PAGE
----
If someone in your family has passed away there is always the legal issue of what to do with their property. All too often most folks do not think about what happens to them after their death. After all, they won’t be around to have to worry about it. Sometimes there is a will; most of the time there is not. 

What inevitably happens to the remaining family members often can be devastating if probate matters are not worked out ahead of time by making a will or trust and establishing a durable power of attorney with financial and medical directives on what to do in case you become incapacitated. As an attorney, I have seen firsthand the unnecessary stress and damage that occurs when there has been little or none estate planning. Families and family members that at one time got along are now forced to have to fight for their inheritance, leading to long lasting feuds.

​Trust me, you do not want this to happen to your loved ones. Give us a call at
314-400-4100 and let us talk to you about setting up an estate plan that works for your needs. Below is some basic information about dealing with probate, wills, trusts and durable powers of attorney.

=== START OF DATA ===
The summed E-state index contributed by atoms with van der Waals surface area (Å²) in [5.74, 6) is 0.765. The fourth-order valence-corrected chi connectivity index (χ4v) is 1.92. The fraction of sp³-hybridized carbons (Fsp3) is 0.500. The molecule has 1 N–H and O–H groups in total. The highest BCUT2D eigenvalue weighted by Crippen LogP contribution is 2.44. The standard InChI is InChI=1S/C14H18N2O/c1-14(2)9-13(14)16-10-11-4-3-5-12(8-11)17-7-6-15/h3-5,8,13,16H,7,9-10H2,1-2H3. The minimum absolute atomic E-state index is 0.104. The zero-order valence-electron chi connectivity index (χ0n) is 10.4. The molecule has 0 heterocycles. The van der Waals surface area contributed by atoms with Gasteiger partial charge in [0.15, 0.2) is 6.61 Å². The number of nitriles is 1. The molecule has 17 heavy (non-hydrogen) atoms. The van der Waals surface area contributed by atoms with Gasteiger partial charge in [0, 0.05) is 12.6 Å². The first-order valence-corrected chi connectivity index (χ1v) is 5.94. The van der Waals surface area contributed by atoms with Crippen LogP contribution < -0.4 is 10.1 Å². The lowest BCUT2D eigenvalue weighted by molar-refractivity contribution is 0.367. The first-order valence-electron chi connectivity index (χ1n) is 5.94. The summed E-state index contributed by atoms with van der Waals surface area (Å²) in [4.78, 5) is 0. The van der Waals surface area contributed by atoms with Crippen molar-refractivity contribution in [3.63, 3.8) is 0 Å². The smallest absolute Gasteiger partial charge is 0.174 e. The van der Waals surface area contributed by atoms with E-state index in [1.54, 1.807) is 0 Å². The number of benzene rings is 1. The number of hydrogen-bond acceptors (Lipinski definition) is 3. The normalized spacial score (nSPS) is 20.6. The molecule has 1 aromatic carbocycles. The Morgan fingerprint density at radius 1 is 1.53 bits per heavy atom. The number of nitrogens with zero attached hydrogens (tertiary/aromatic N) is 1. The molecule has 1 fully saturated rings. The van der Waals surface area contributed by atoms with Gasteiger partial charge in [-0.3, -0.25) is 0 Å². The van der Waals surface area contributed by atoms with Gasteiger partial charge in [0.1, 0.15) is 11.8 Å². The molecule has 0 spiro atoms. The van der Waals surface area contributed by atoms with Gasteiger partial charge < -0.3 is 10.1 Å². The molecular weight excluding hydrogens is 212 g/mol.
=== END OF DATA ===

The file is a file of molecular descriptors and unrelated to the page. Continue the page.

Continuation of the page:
Decedent’s Probate In this chapter you will find a description of probate procedures to transfer property when a person dies. “Probate” is a court-supervised process of transferring legal title from a person who has died (the “decedent”) to the person’s distributees. 

​Probate is necessary to protect the rights to the probate estate of a decedent’s heirs, devisees, and creditors. An orderly transfer of property is done after estate property and debts are administered. 

​What These Terms Mean

Claim – a debt or liability owed by the decedent at the time of death, the funeral expenses, and the costs and expenses of administering the probate estate. A “claimant” is a creditor who files a claim against a probate estate. 

​Devisee – a distributee that is named in a will to receive certain property. May be a person or an entity such as a charity. 

Distributee – person or entity to receive a distribution through probate. 

Heir – a distributee, as determined by the Missouri statute of intestate succession, to receive real or personal property of an intestate. 

Intestate – a decedent who has died without having made a will.


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